It had been quite some time
since I had reviewed a speaker that stood squarely in perhaps the most
competitive segment of the high-end market, and the segment most challenging for
the manufacturer – let’s call it "under $2000". It’s the space that comes
to mind whenever friends who are really interested in music and audio, but not
yet part of the lunatic fringe, ask me for recommendations. Depending on the
friend and the space, either a nice small box or a slim floorstander are good
places to start.
Intrigued when I saw the announcement of the
update to the largest speaker in B&W’s 600 series, I was fortunate to be
able to get an early sample of the 683 S2s for review. To jump ahead just a
little, it turned out to be a rewarding experience.
The 683 S2s were finished in a black ash veneer
that, along with the fine fit and finish of the drivers and the front baffle;
seem much more expensive than their modest price of $1650 a pair. They have the
tall, narrow profile of many floorstanding speakers: with spikes and plinth they
are about 42" high, only 7.5" wide and 14.3" deep. The dimensions as well make
for an attractive pair of speakers that in my opinion (one shared by my wife)
aren’t overly intrusive and fit well into a room, even one of modest size. My
room is about 18' x 20', so there was no problem there.
Where I did have a challenge initially was in
finding the right position for the 683 S2s. Let me say up front that this was my
own doing. I started as I usually do and placed them where other speakers have
worked well, intending to adjust from there. I placed them about three feet off
the back wall, roughly the same off the side wall, and seven feet apart, toed in
about half the angle from straight ahead to my listening position. I sat down
ready to enjoy. But for the first several days, while they sounded excellent in
general, I couldn’t get away from perceiving a nasal quality to the upper
midrange. So I played a little with what normally might work, and tried
different styles of music, and couldn’t "fix" it.
John Nicoll, B&W’s public relations
representative, put me in touch with Eric McBride of B&W, who convinced me
to be more bold in moving them around the room and in experimenting with the
toe-in. In short order, I wound up with the speakers 1 ½ feet wider apart and
firing almost straight ahead (i.e. not pointing toward me), maybe angled in 5-10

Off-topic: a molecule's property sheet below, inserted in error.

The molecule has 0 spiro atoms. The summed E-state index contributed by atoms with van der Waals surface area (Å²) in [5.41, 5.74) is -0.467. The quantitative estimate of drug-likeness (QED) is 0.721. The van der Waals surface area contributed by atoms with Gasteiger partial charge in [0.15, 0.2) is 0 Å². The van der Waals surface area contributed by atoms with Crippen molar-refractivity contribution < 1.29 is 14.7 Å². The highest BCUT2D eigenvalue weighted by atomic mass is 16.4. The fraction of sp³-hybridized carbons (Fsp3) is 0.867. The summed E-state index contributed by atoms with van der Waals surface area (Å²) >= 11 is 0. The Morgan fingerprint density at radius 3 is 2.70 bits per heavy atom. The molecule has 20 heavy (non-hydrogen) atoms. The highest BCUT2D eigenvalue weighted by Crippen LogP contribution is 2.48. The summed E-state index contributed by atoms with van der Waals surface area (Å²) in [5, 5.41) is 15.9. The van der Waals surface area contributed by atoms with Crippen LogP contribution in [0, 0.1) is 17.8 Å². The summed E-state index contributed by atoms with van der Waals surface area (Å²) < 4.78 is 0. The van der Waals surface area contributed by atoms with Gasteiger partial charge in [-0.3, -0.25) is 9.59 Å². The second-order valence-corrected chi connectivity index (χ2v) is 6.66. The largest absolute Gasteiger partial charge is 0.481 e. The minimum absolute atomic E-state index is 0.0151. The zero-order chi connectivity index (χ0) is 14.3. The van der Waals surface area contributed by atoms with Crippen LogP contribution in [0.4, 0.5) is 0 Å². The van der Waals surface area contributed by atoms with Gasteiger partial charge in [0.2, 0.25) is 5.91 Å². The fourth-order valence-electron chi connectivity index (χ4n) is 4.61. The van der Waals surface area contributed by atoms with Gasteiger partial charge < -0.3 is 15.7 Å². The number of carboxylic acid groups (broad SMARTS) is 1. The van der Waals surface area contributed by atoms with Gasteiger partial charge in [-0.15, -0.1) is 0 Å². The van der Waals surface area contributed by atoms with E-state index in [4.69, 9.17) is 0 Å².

degrees. The sound (about which more later) opened up and the ‘nasality’ –
let me be clear, not a characteristic of the speakers – disappeared. So, the
lesson here is don’t be shy, and don’t be a prisoner of your own experience
or notion of what is right. It may also be that the 683 S2s benefited from some
break-in. I am normally very wary of ascribing changes in sound to break-in, as
I cannot tell what part of an evolving perception is me,
and what is it. But this time, I think they really did sound even better
over a few weeks, and longer.
testing the weight and solidity, I played Fleetwood Mac's "Love That Burns" Mr.
Wonderful [Simply Vinyl reissue], with a slow, brooding pace and
searing Peter Green blues guitar. The 683 S2s were tonally very balanced from
top to bottom, with very adequate articulation of the gradations in the guitar
notes. They do not romanticize the music but rather give a clear and detailed
picture of it.
I should note the soundscape presented by the 683
S2s is wide, extending at least to the outside edges of the speakers. The depth
of the stage extends from the front baffle rearward, and is quite impressive.
Overall, a fine presentation in both dimensions. The 683 S2s are said to have
horizontal dispersion of 60º (within 2dB) and, having taken the time to get the
positioning right, I felt as though the listening window was pretty wide; there
were several very good seats, so to speak. Vertical dispersion was just fine as
well. Larger-scale orchestral works, a tough test for many speakers, suited the
683 S2s well. Just one example – for Elgar's Symphony #1 and Pomp &
Circumstance by the Philharmonia Orchestra / Sinopoli [DG CD 431 663-2] I noted "great,
natural balance, harmonically right". While the space was not the airiest I have
ever heard, the B&Ws handled the complex passages very nicely. While I
enjoyed dozens of familiar recordings via the 683 S2s, perhaps my favorite was La
Fille Mal Gardeé [Decca LP SXL 2313]. This audiophile classic plays
to all the strengths of the B&Ws – it demands articulation, harmonic
accuracy, and speed, and is enhanced by a great spatial presentation. My highly
technical expert listening notes: "Wow. Nice."
They benefit from the technology and research that has made B&W one of the most successful firms in high-end audio for decades. They look good, too. The 683 S2s should be on the very short list for anyone seeking speakers under $2000. They will reward you with fine music, whether you are an old hand or new to high fidelity audio.
Voice: (978) 664 2870